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Weight training - the ultimate in femininity
Story and photos by David Kashimba

Weight training is the ultimate in femininity. Once thought to be an exercise strictly for men, weight training is becoming more and more popular with women. Go into any health club or gym and you’ll find just as many women as men in the weight room.

What’s the reason for this phenomenon? A new fad? Part of the sexual revolution?

None of the above. The answer is “simple common sense.”

“I think it’s very important for women to become involved in weight training especially women over thirty-five years old,” Susan Stewart said. Stewart is the Fitness Director for Naval Air Station Alameda. It’s her job to advise and train military and civilian employees of NAS Alameda to reach and maintain their maximum physical potential. “The reason I particularly recommend weight training for women is because they’re more susceptible to osteoporosis.”

Over the years, osteoporosis quietly robs strength and density from the bones, only to reveal itself when it’s too late in the form of lower backache, curvature of the spine, tooth loss and fractured bones. Although bone density decreases in all people at about age 35, osteoporosis, or severe bone thinning, is more common in women. Men have larger, denser bones. They do not experience the hormonal changes of menopause or the increased need for calcium due to pregnancy, both of which can contribute to osteoporosis in women.

“It’s not a new disease but only recently was it discovered that it was related to a decrease in muscle strength and bone density,” Stewart said. Increased calcium intake helps up to age 35. After that the bones’ ability to absorb calcium decreases. “By making the muscles stronger you automatically make the bones that relate to them stronger.”

Many women are concerned that increased muscle strength will make them look too manly. They’ve seen pictures of some of the women that compete for Ms. Olympia and other bodybuilding contests and they’re sure they don’t want to look like that.

“What many women don’t realize is that the pictures they see of Ms. Olympia contestants are not the way these women look all the time,” said Petty Officer Second Class Gladys Areizaga. Hospital Corpsman Areizaga works at NAS Alameda’s Branch Medical Clinic and is an avid weight trainer, “Ms. Olympia contestants pump themselves up before competition.”

Pumping up simply means that these women do several series of intense weight lifting exercises to increase the size of their muscles for the competition. “They simply don’t look like that in their day to day lives,” Areizaga said. “Former Ms. Olympia, Rachel McLish, has great muscle definition during competition but her firmness turns into pure feminine beauty when she works as a model. There’s nothing feminine about a flabby arm or leg. I like the look of firm muscles and they make me feel good. Through exercise, you’re not only building muscles, you’re building self-esteem. A woman that strives to build her physical and mental potential is a complete woman.”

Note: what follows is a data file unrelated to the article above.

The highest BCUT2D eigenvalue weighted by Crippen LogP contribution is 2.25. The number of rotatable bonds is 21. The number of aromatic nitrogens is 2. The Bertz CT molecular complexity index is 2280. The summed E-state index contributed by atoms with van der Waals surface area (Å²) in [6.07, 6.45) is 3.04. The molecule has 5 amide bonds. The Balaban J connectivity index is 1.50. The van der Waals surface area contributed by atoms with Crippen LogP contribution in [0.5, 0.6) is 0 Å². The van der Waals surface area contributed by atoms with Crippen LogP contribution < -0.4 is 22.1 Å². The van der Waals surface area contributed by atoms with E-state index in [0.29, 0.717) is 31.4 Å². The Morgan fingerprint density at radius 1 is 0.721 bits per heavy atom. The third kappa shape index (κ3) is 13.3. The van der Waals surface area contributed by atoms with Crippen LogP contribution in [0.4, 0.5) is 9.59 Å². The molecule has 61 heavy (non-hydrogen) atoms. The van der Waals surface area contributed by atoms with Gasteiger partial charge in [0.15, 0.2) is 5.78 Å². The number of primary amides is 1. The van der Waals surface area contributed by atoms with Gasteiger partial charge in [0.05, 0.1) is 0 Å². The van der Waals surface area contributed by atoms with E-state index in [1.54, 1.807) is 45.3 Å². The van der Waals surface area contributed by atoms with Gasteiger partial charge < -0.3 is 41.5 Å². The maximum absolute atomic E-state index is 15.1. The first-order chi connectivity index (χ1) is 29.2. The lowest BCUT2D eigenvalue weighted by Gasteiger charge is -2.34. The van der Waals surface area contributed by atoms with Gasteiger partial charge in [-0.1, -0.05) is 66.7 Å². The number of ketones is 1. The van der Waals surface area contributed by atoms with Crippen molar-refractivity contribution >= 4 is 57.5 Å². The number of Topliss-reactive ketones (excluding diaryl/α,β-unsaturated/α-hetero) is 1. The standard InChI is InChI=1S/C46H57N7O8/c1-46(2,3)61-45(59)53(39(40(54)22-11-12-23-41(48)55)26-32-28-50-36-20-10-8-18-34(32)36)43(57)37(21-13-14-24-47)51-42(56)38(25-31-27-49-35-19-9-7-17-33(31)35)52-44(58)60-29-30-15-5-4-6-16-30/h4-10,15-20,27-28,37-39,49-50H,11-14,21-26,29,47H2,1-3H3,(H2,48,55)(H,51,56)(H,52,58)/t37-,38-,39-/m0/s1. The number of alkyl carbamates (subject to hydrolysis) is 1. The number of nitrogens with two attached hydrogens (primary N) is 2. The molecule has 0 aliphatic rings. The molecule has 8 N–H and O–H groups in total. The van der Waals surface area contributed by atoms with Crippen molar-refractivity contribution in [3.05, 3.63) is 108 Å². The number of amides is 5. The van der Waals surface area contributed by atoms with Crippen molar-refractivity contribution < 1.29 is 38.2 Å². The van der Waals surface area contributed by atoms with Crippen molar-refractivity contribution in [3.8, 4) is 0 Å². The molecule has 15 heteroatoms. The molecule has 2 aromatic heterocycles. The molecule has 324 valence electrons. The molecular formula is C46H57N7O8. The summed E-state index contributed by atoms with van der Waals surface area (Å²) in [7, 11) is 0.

Areizaga would love to go into competition, but the time demands of competitive bodybuilding wouldn’t fit into her current busy schedule. In addition to her full time medical career in the Navy, she instructs an aerobics class at NAS’s gym three nights a week and is pursuing a bachelor’s degree in fitness physiology at California State University.

Women building their bodies for competition go through the same long intensive workouts that men do. A three to four hour daily morning workout combined with a similar workout in the evening is necessary for at least, six months prior to the competition. But the beauty of weight training is that you don’t have to pursue it to that extent. A half hour work out every other day is all you need to stem the tide of osteoporosis.

“Women can also use weight training to shape their bodies the way they want to look,” Stewart said. “You can reshape your thighs or give shape to places where it previously didn’t exist. When many women were younger, they had legs up to their hips, but as they get older they have hips down to their knees. Weight training can be used to differentiate where those panty lines are supposed to go. You can also build up areas where you are not well endowed. If you didn’t previously have cleavage, you can build muscle to give the appearance of it.”

But once you decide on the look you want to achieve it’s important to talk to someone skilled in the physiology of weight training. A skilled person can set up a program to meet your needs and show you the proper way to complete each exercise for the maximum benefit with the minimum risk of injury. Susan Stewart will gladly set up a program for you. There is no charge to military, their spouses or Department of Defense employees.